Theatre Alumnus Lands Apprenticeship with Shakespeare Company

Posted by: Elizabeth Richardson on September 21, 2016, No Comments

Jamil Joseph defines “summer fun” differently than most people. A May 2016 graduate of East Stroudsburg University’s Theatre Department, Joseph spent 12 weeks in Massachusetts in intensive study as part of the Commonwealth Shakespeare Company’s Apprentice program.

Based at Babson College in Wellesley, Mass., the program’s 26 apprentices took classes in movement, voice and Shakespearean text analysis. They also received individual coaching. The apprentices performed in one of two Shakespearean plays, Cymbeline and Measure for Measure and supported the company’s main production of Love’s Labour’s Lost, presented on Boston Common.

“In the third week of the program there was a giant audition where all of the apprentices auditioned for both plays,” said Joseph, a Brooklyn native. “Each director then held separate callbacks for specific plays and characters.”

Joseph was cast as Claudio and Froth in Measure for Measure, two very contrasting roles in one of Shakespeare’s darker comedies that focuses on morality, justice and mercy.

“Claudio is a young man who may lose his life before his child is born,” Joseph said. “I played a young man in love in several plays at ESU, but, as Claudio, I had to think of what is at stake for the character. The issues in the play are topics that are important today.”

To play Froth, “not only did I have to change my costume,” Joseph added, “but I had to go from being really serious to being a giggly airhead with a silly smile on my face. I needed to shake off the stresses of being Claudio.”

“We had to do a lot of the work on our own, applying what we learned in our classes to our character,” Joseph noted.

“I took the skills that I learned at ESU and expanded them to bring these characters to life,” he added. “The text work that Professor Stephanie Daventry French did in preparing the cast for ESU’s April 2015 production of A Midsummer Night’s Dream was especially important in my work this summer.”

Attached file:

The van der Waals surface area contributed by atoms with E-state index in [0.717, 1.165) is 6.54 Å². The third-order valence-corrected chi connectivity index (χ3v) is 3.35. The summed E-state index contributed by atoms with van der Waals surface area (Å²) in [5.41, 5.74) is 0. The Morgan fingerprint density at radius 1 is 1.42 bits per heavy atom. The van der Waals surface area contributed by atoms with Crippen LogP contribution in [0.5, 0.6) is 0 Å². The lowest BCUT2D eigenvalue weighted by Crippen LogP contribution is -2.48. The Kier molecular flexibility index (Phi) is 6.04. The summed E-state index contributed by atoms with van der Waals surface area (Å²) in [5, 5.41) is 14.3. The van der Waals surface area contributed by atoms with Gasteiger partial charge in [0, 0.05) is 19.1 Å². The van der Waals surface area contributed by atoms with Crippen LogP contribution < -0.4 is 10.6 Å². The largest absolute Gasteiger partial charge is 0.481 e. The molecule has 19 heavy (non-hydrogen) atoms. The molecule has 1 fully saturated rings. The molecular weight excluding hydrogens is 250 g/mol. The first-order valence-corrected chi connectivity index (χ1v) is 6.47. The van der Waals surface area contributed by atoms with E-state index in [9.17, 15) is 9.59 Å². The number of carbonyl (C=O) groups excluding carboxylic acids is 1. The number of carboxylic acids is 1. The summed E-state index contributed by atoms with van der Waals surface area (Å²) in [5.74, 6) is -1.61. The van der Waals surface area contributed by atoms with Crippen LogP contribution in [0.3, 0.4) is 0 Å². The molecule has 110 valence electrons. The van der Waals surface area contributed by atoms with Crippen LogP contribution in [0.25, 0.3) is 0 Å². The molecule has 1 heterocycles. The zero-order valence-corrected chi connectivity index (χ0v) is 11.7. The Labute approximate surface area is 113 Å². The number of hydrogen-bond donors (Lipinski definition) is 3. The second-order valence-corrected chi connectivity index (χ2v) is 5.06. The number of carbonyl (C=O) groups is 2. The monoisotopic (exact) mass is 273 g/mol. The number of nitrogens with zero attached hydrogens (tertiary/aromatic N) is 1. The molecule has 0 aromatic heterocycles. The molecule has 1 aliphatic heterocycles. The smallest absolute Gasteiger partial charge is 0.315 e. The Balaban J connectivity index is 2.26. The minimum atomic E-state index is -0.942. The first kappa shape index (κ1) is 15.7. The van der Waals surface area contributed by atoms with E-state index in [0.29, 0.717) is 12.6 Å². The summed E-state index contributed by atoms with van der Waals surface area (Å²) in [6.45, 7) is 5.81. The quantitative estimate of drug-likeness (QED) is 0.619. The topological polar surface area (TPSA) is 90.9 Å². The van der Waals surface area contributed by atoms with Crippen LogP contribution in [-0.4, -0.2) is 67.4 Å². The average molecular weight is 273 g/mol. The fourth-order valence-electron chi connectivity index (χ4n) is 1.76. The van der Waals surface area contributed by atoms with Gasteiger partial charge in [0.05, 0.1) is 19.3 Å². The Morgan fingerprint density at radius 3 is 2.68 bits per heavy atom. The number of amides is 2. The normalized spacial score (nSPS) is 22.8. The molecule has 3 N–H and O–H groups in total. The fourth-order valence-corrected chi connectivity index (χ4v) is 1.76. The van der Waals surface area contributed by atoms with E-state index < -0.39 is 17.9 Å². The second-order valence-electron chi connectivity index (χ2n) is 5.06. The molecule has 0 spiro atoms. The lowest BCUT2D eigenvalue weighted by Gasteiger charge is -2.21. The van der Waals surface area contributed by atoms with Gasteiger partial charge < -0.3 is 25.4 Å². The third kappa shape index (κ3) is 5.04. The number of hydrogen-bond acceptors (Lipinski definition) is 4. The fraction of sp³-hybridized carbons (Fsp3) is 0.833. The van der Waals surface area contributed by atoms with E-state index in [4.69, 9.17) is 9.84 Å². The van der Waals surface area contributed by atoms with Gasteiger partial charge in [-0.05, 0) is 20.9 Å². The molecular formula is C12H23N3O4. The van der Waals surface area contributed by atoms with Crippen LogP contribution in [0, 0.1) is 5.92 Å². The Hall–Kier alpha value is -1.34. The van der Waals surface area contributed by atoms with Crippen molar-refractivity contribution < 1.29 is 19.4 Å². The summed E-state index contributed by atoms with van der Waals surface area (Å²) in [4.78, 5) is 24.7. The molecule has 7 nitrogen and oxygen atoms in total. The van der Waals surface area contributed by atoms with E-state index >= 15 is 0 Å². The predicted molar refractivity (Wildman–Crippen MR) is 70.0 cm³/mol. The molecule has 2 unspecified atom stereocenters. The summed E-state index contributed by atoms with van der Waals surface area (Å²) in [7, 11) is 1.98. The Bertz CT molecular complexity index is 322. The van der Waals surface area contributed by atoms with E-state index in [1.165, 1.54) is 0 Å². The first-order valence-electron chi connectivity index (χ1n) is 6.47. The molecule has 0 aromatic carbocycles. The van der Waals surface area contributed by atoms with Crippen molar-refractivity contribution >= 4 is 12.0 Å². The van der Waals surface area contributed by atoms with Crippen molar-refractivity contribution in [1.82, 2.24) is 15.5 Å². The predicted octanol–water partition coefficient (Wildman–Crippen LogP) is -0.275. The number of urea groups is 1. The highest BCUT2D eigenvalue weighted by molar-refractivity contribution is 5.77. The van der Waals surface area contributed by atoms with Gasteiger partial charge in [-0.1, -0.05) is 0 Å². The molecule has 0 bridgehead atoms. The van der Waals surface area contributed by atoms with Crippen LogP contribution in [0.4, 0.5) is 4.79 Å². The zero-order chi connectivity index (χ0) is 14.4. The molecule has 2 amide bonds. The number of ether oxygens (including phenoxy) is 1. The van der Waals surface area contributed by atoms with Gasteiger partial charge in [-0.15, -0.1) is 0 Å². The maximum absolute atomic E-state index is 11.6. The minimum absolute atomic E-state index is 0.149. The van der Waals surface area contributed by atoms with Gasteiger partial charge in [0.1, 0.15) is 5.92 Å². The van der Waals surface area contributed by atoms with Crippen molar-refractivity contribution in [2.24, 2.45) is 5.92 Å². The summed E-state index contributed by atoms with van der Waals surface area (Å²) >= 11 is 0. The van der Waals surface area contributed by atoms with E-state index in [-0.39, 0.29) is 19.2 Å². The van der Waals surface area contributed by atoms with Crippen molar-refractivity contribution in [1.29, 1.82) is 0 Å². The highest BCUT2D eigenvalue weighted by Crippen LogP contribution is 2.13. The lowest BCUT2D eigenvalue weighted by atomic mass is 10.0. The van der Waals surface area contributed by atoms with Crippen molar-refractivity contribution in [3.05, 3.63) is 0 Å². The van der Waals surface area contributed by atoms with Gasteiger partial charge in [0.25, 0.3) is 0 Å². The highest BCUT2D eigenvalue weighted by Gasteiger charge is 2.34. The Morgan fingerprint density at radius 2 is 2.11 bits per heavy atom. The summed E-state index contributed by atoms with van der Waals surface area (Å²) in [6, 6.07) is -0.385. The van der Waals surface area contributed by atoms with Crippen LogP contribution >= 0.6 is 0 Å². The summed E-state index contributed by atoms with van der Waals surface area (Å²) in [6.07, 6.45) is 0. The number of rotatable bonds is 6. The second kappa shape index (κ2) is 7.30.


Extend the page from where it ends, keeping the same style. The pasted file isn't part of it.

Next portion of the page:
“Jamil came to ESU as a high school athlete with very little theater experience,” French said. “He brought a thirst for learning and proceeded to make the most of every opportunity here. To every collaboration he brought warmth, discipline and playfulness.” French recalled Joseph was universally respected by peers and faculty alike. “We are very impressed with what he has achieved as he launches from ESU, first at the Kennedy Center American College Theater Festival, where he was a finalist in the Irene Ryan Scholarship Competition and recently as an apprentice in a leading role at the Commonwealth Shakespeare Company.”

As an understudy for Love’s Labour’s Lost, Joseph spent some time rehearsing at the main performance site on the Boston Common.

“Rehearsing on the main set was exciting, he said. “Even though I didn’t get to go on in actual performance, I had the chance to work with a different director, and with performers in the main company who were members of Actors’ Equity, the union for actors. Everyone gave lots of tips on how to get through life as an actor.”

Performances for Measure for Measure took place at both indoor and outdoor venues. “It’s been a fun vocal challenge to go from an indoor space, where we don’t use mics, to an outdoor space, where there are floor mics,” Joseph said. “This spring when I performed in Allentown Public Theatre’s production of The Island, we used head mics when we played outdoors, so I’ve learned yet another skill as an actor.”

Joseph described the audiences for Measure for Measure as being “really invested and involved in the play. I loved being part of the production and working with a group of talented people who have the same passion and drive as me. Everyone was always striving to be as good as they can be.”

“I’m thinking of staying in the Boston area and auditioning for the Actor’s Shakespeare Project. The theatre scene here is flourishing, and I’d like to explore it before I eventually move on to California for graduate school.”